carpenter's plane (used glider for construction)

Catalogue number
  • EPH 4532
Department
Exhibits
Materials
  • whole: wood
  • whole: metal
Dimensions
  • whole: 37 x 6 x 14 cm
Alternative names
  • full name: carpenter's plane (used glider for construction)
  • simple name: POW
Category
souvenirs and ephemera

© IWM (EPH 4532)

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Label

Carpenter's plane used in the construction of the Second World War 'Colditz Cock' escape glider. For full description of this escape project see EPH 637. The plane was also used in other escape schemes. Flight Lieutenant Jack Best, who helped build the glider, later described the origins and history of this carpenter's plane as follows: 'The blade is German and was got from the Germans by bribery, unfortunately it has not got the other half of the blade that makes the shaving peel off after being cut. As a result it was apt to jam up. The timber is beech, the correct wood, and was obtained from bed boards. Only a few were of beech instead of soft wood. As they were thin the body had to be laminated and held together with screws. The most difficult job was making the holes for the screws. This was done with a nail; I ended up with a blister 1½ inches in diameter in the palm of my hand. Unfortunately the blade arrived after we had done the major planing work; however it was used a lot on the glider and other work that we did for other schemes. If you try you will find it a bit awkward to hold, but does a good job.'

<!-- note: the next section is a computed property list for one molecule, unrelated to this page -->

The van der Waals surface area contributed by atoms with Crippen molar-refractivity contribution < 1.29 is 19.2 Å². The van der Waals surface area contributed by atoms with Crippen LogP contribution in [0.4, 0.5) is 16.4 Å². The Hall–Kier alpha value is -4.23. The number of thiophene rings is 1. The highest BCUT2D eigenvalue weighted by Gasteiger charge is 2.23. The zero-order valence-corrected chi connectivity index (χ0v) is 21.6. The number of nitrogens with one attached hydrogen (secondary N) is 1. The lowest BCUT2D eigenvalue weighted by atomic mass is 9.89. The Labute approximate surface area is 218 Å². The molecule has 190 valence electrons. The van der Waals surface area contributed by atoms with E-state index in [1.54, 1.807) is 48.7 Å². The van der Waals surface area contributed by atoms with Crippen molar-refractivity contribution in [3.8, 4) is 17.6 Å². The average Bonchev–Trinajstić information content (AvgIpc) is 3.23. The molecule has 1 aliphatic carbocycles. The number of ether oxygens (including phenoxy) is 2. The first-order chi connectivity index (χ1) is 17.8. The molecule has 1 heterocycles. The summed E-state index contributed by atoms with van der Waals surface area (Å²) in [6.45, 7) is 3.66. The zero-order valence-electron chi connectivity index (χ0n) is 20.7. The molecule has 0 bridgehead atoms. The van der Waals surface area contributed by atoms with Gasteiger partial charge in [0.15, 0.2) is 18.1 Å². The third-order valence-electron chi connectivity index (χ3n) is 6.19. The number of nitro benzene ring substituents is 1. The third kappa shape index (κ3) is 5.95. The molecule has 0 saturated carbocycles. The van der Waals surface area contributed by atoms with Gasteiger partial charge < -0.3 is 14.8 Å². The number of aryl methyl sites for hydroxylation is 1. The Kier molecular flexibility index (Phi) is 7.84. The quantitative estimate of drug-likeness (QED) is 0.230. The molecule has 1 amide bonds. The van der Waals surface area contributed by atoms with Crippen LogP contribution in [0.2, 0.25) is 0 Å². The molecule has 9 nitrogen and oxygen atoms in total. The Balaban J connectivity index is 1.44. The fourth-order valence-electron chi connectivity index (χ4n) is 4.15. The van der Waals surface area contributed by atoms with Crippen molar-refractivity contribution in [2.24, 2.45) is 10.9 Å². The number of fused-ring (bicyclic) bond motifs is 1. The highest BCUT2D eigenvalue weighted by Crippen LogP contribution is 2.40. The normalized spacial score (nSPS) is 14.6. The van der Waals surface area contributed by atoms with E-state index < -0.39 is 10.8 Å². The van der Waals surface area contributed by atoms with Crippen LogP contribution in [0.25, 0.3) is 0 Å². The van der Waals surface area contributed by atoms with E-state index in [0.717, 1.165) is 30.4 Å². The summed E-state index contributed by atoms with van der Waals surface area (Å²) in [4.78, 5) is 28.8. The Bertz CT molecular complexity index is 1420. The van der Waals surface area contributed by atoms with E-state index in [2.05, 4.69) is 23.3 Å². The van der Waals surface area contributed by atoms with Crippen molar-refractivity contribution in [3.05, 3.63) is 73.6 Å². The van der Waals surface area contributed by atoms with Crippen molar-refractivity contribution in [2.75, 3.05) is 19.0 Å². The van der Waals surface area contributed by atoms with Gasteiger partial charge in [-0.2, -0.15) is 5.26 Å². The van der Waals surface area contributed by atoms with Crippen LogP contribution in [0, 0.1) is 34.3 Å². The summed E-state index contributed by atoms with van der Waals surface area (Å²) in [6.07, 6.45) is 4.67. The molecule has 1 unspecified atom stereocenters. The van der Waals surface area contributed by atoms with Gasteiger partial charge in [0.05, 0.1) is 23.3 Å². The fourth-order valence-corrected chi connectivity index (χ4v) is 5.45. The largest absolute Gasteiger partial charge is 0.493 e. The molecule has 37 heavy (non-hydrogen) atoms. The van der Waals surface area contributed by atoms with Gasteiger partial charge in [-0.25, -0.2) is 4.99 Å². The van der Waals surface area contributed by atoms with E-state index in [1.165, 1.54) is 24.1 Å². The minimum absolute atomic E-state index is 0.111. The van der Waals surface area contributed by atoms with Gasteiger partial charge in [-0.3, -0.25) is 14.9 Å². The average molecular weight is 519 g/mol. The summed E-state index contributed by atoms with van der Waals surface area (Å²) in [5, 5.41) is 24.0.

Physical description

wooden plane (37 x 6 x 14 cm)

History note

Carpenter's plane used in the construction of the Second World War 'Colditz Cock' escape glider. For full description of this escape project see EPH 637. The plane was also used in other escape schemes. Flight Lieutenant Jack Best, who helped build the glider, later described the origins and history of this carpenter's plane as follows: 'The blade is German and was got from the Germans by bribery, unfortunately it has not got the other half of the blade that makes the shaving peel off after being cut. As a result it was apt to jam up. The timber is beech, the correct wood, and was obtained from bed boards. Only a few were of beech instead of soft wood. As they were thin the body had to be laminated and held together with screws. The most difficult job was making the holes for the screws. This was done with a nail; I ended up with a blister 1½ inches in diameter in the palm of my hand. Unfortunately the blade arrived after we had done the major planing work; however it was used a lot on the glider and other work that we did for other schemes. If you try you will find it a bit awkward to hold, but does a good job.'

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